Introduction to Research Ethics Evaluation

Research ethics evaluation is a process by which a group of people representing different perspectives meet to review the ethical acceptability of a research project.

The process used to conduct the evaluation involves 2 steps:
  1. Ethical deliberation: This refers to the reflection and discussion process that allows each member of the committee to express their own perspectives about the research project. When different principles of ethics and concepts appear relevant but lead to contradictory courses of action, a significant amount of deliberation may be needed to come to a satisfactory resolution.

  2. Decision-making: After deliberating, the committee must reach a decision about the protocol being reviewed. Ideally, the committee will come to a consensus about how to resolve any ethical issues that is acceptable to all members. The committee’s decision should be justified and communicated in writing to promote a common understanding of any issues raised.
Why research ethics evaluation is important

During the twentieth century, in response to multiple problems and scandals, there was a significant shift with respect to who would bear responsibility for assessing the ethical acceptability of research projects. Independent and multi-disciplinary ethics committees became responsible. Importantly, these committees had public representation. In practice, this meant that doctors would no longer make this assessment alone; the public was recognised as having important views on the acceptability of research projects.

RECs conduct ethics evaluation of research protocols. Research ethics evaluation is important because it ensures that a given project is ethically acceptable and properly protects participants. In the context of externally sponsored research that is conducted in developing countries, RECs also play an important role in ensuring that ‘research has been properly planned, taking into account the local context, and effectively reviewed on scientific and ethical grounds’.

In short, RECs ensure that the project is consent-worthy before any potential research participants are invited to participate.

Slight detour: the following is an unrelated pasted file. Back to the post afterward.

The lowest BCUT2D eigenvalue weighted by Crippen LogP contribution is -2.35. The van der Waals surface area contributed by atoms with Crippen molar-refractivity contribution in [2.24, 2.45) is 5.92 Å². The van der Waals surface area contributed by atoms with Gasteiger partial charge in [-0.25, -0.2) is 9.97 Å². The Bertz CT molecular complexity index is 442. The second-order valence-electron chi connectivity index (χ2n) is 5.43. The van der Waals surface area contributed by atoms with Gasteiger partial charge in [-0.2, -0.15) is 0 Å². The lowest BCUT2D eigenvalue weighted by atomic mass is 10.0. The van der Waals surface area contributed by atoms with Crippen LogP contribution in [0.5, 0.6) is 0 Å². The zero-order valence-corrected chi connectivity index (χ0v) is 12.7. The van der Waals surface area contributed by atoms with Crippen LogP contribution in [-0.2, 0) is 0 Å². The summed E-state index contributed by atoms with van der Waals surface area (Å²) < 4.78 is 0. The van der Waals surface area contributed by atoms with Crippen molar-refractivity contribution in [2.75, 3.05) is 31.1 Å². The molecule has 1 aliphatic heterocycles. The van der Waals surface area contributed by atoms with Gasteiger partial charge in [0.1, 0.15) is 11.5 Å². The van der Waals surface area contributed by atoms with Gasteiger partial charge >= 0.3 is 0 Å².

Role and mandate of research ethics committees (RECs)

The primary role of RECs is to ensure the well-being, safety and protection of research participants. This involves working with researchers to ensure that research meets the highest standards. RECs ensure the protection of research participants by accomplishing a combination of the following activities:

  • Ethics review and positive opinion before the research starts.
  • The continuing review of ongoing research.
  • The active promotion of principles of ethics through education and training.
Authority of RECs

Generally, RECs can come to the decision that a given project:

  • is acceptable as presented,
  • needs to be modified as per the REC’s comments before it can be accepted,
  • requires more information to make a decision, or
  • is unacceptable in its current form.

Typically, clinical trials need to receive several levels of approval, including regulatory approval, institutional approval and REC positive opinion. REC opinions can be binding or advisory:

  • The opinion of a REC is binding if a positive REC opinion is required and a negative opinion cannot be overridden by regulatory or institutional authorities.
  • REC opinion will be advisory if they can be overturned by higher authorities, such as hospital administrators or ministry of health officials.

Ideally, a regulatory or institutional authority would consider itself bound by a negative REC opinion.

The REC’s opinion is fundamental to the ethics review process. In some countries a proposal needs to receive ethics positive opinion before proceeding to other regulatory bodies for medicinal product registration, medicine importation, and/or a clinical trial approval certificate.

Whether a REC opinion is binding or advisory depends on applicable regulations and if there is a requirement for ethics approval. Requirements for ethics approval may not necessarily exist in the country hosting the research; a requirement may exist in the country sponsoring the research, or in the country where the clinical trial data will be submitted in support of a submission for market approval of the experimental medicine.